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Aegis Paper Series

The Important, Justifiable and Constrained Role Of Nationality In Foreign Intelligence Surveillance

This Lawfare post summarizes a longer essay we are publishing today with the Hoover Working Group on National Security, Technology and Law. Our essay addresses whether governments ever have a justified basis for treating targets of surveillance differently, in any way, based on nationality. This issue is of general importance and has become particularly important in the current legal debates about whether the U.S.

Aegis Paper Series

Flat Light: Data Protection for the Disoriented, From Policy to Practice

Flat light is the state of disorientation, feared among pilots, in which all visual references are lost. The effects of flat light “completely obscure features of the terrain, creating an inability to distinguish distances and closure rates. As a result of this reflected light, [flat light] can give pilots the illusion that they are ascending or descending when they may actually be flying level.”

This is the state of information security today.

Aegis Paper Series

2018 and Beyond

After brazenly interfering in the 2016 US election, Russia now “perceive[s] . . . its past efforts as successful and views the 2018 U.S. midterm elections as a potential target for Russian midterm operations.” That was the warning delivered by Director of National Intelligence Dan Coats on behalf of the US Intelligence Community to the Senate Select Committee on Intelligence (SSCI) as part of the worldwide threat briefing that took place February 13, 2018.

Aegis Paper Series

Fixing Social Media’s Grand Bargain

To regulate social media in the twenty-first century, we should focus on its political economy: the nature of digital capitalism and how we pay for the digital public sphere we have. Our digital public sphere is premised on a grand bargain: free communications services in exchange for pervasive data collection and analysis. This allows companies to sell access to end users to the companies’ advertisers and other businesses.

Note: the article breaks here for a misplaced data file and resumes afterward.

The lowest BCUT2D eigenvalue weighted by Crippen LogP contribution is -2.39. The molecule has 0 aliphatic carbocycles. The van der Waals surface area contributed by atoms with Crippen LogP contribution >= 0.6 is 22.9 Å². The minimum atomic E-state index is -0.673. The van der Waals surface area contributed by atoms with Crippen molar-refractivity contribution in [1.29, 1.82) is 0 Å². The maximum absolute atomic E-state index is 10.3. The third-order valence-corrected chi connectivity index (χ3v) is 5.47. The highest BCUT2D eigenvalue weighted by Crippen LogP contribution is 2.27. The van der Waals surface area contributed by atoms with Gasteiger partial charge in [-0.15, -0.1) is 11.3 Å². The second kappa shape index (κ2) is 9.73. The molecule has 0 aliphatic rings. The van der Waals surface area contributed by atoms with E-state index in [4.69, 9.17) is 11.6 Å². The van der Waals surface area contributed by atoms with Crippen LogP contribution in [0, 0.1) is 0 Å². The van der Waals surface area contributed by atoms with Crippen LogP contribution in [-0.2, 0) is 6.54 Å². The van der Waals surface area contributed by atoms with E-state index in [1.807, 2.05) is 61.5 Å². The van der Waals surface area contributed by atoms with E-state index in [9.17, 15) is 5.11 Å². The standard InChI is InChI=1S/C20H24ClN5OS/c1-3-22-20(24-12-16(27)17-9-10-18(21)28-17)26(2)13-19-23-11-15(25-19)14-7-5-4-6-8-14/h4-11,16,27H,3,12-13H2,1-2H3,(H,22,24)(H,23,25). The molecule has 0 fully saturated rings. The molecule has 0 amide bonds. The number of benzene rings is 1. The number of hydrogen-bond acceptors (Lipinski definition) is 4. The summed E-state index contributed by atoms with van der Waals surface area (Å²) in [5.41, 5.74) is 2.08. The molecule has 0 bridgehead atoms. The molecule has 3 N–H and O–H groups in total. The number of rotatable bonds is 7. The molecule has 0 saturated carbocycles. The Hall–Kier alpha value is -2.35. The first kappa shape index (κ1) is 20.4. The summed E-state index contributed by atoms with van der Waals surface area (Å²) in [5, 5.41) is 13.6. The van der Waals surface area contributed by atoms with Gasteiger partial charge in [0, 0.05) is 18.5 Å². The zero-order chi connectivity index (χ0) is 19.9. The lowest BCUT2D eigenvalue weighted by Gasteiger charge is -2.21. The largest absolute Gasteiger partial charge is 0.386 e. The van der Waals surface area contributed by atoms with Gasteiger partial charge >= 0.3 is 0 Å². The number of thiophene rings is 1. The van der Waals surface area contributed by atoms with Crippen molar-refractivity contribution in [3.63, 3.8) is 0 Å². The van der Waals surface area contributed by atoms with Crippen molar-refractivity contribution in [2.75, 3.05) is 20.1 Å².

Podcasts

The Lawfare Podcast: John Mearsheimer on 'The Great Delusion'

In recent decades, both Democratic and Republican administrations have tried to guide other countries toward liberal democracy. But international relations theorist John Mearsheimer’s latest book, “The Great Delusion: Liberal Dreams and International Realties,” argues that this strategy has made the U.S. a “highly militarized state fighting wars that undermine peace, harm human rights, and threaten liberal values at home.” Last week, at a book talk at the Hoover Institution’s Washington office, Jack Goldsmith sat down with Mearsheimer to discuss the book.

Aegis Paper Series

Platform Justice: Content Moderation at an Inflection Point

On Thursday, Sept. 6, Twitter permanently banned the right-wing provocateur Alex Jones and his conspiracy theorist website Infowars from its platform. This was something of the final blow to Jones’s online presence: Facebook, Apple and Youtube, among others, blocked Jones from using their services in early August. Cut off from Twitter as well, he is now severely limited in his ability to spread his conspiracy theories to a mainstream audience.

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